The importance of speaking up and how to get better at doing so

As a shy person who has often chosen not to speak up, I found myself missing out on many opportunities in my professional and my personal life. Keeping my mouth shut wasn’t working for me and I realised that it was time to open it more. As Mahatma Gandhi famously said, “if you don’t ask, you don’t get it.” This does not mean that you will always get what you want just by asking for it since being heard and listened to requires excellent communication skills.


A way I discovered to improve my communication skills was to take a deep breath and launch myself into the world of public speaking.  You may also be a reluctant speaker so to avoid the regrets of not speaking up please read on…


Don’t miss out on career opportunities


It is common knowledge that by not speaking out at work, you can be missing out on career advancement opportunities. Susan Cain, author of “Quiet: The Power of Introverts in a World That Can’t Stop Talking”, emphasises this by noting that “Extroverts are routinely chosen for leadership positions and introverts are looked over, even though introverts often deliver better outcomes.” This is because they are not considered as “leadership material”.


The keyword here is “leadership” which is defined by the New Oxford Dictionary of English as “the action of leading a group of people or an organisation’; ‘the state or position of being a leader.”


Although exceptional “introvert” leaders such as Bill Gates and Elon Musk exist, they have all communicated their ideas and values to the world and have led their workforce by speaking publicly. Hence, there is a strong case to develop your public speaking skills to get your peers to respond to and be inspired by your ideas. This in turn will help you to establish more credibility in the organisation and open yourself up to more career advancement opportunities.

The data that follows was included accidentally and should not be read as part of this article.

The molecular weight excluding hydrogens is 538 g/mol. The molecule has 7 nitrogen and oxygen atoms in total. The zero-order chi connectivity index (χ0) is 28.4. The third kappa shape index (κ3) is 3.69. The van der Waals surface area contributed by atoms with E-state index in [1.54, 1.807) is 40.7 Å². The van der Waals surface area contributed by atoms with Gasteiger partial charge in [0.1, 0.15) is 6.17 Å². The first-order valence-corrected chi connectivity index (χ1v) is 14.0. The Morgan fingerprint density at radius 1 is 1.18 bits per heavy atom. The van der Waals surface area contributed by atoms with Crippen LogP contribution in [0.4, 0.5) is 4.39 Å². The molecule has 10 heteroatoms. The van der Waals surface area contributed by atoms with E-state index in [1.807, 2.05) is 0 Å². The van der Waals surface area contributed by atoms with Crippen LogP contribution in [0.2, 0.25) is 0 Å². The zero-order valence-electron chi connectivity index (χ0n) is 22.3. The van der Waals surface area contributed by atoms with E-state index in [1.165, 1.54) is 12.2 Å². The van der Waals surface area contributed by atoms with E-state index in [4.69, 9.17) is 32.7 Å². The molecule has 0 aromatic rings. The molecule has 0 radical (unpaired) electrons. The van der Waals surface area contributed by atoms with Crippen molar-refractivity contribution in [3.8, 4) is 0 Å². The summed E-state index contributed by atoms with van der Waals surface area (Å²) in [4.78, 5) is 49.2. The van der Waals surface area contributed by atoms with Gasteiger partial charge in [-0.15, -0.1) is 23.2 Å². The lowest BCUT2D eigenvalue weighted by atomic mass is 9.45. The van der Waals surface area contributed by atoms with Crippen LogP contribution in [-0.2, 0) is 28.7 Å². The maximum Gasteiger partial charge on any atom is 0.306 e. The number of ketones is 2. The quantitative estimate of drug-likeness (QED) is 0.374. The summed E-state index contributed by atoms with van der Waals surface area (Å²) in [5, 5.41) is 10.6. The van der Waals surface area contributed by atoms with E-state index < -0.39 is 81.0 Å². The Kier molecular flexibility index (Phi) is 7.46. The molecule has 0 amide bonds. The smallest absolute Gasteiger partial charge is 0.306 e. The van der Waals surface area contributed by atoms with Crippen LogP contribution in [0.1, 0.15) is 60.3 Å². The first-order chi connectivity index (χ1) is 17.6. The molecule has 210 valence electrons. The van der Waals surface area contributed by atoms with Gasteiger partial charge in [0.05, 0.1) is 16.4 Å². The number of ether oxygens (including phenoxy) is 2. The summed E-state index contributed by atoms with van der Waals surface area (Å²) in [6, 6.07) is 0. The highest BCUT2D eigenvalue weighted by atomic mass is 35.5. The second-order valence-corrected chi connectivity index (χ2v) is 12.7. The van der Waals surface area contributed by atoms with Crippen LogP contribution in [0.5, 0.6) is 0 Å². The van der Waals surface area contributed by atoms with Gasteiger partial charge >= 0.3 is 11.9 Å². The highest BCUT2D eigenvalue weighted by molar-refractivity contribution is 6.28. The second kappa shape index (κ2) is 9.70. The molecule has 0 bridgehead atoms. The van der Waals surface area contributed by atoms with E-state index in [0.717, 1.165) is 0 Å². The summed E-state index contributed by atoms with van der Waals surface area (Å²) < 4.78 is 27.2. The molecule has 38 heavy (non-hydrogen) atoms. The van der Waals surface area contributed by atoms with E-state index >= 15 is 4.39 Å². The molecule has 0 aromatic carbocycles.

It is no wonder why Richard Branson, Founder of the Virgin Group stresses that “communication is the most important skill any leader can possess.”


Practice is key here so even if you feel apprehensive to take on a speaking or presentation opportunity at work, you should bite the bullet and go for it as you will not only establish credibility in the workplace but also find it easier to speak publicly with the practice.


Don’t lose the chance to connect with others


Finding common ground with others is often a crucial step taken when trying to build strong connections and make friends. Unless you meet someone who is telepathic, you’ll most likely have to tell them of your interests and ideas. This is where public speaking comes in. I remember harnessing skills such as voice projection and good body language before raising my hand to talk at events. And after sharing my ideas and stories at these events, I opened opportunities for like-minded attendees to approach me and discuss the ideas. This has led to countless new friends, I otherwise would not have made if I were not brave enough to speak up at events and share my ideas in an engaging way.


It is good to keep in mind that when speaking at any event, it is essential that you try to understand your audience and use effective techniques such as humour, if appropriate, to share your ideas. These techniques can be learned and if you put in the effort to do so, you will increase the chances of creating new connections with others who resonate with your engaging ideas.


Don’t stay unheard


During such turbulent times, it is easy for your voice to get lost in the noise. As a Chinese person, I grew up in a culture where it was more important to ‘save face’ and maintain harmony than to speak out. However, whilst growing up, I realised that by staying silent, one will always remain unheard. With more and more environmental and social issues brought to light nowadays, it is important to first get educated, and then speak up about what you believe in. Only this will help bring about a better change.


Once you take that first step of speaking up, you need to consider how you communicate your values. The ‘how’ really matters. For example, are you talking to the right audience or are you preaching to the converted? Are your ideas easy for everyone to understand or are you going off on tangents? These are areas that public speaking practise can help you hone so that you have the confidence to speak up and the means to do it effectively.


Don’t stay in your comfort zone


In some ways it is easier to sit back and listen to other people. But you may begin to feel the discomfort of knowing you are missing out on all kinds of opportunities. Improving your communication skills by taking on the challenge of publics speaking is a good move to make.

It will help to develop as a business owner or enhance your career/employability.  It takes practice but this is worthwhile investment that will see your confidence grow.




Jon Lam is a member of Toastmasters International, a not-for-profit organisation that has provided communication and leadership skills since 1924 through a worldwide network of clubs. There are more than 400 clubs and 10,000 members in the UK and Ireland. Members follow a structured educational programme to gain skills and confidence in public and impromptu speaking, chairing meetings and time management. To find your nearest club, visit

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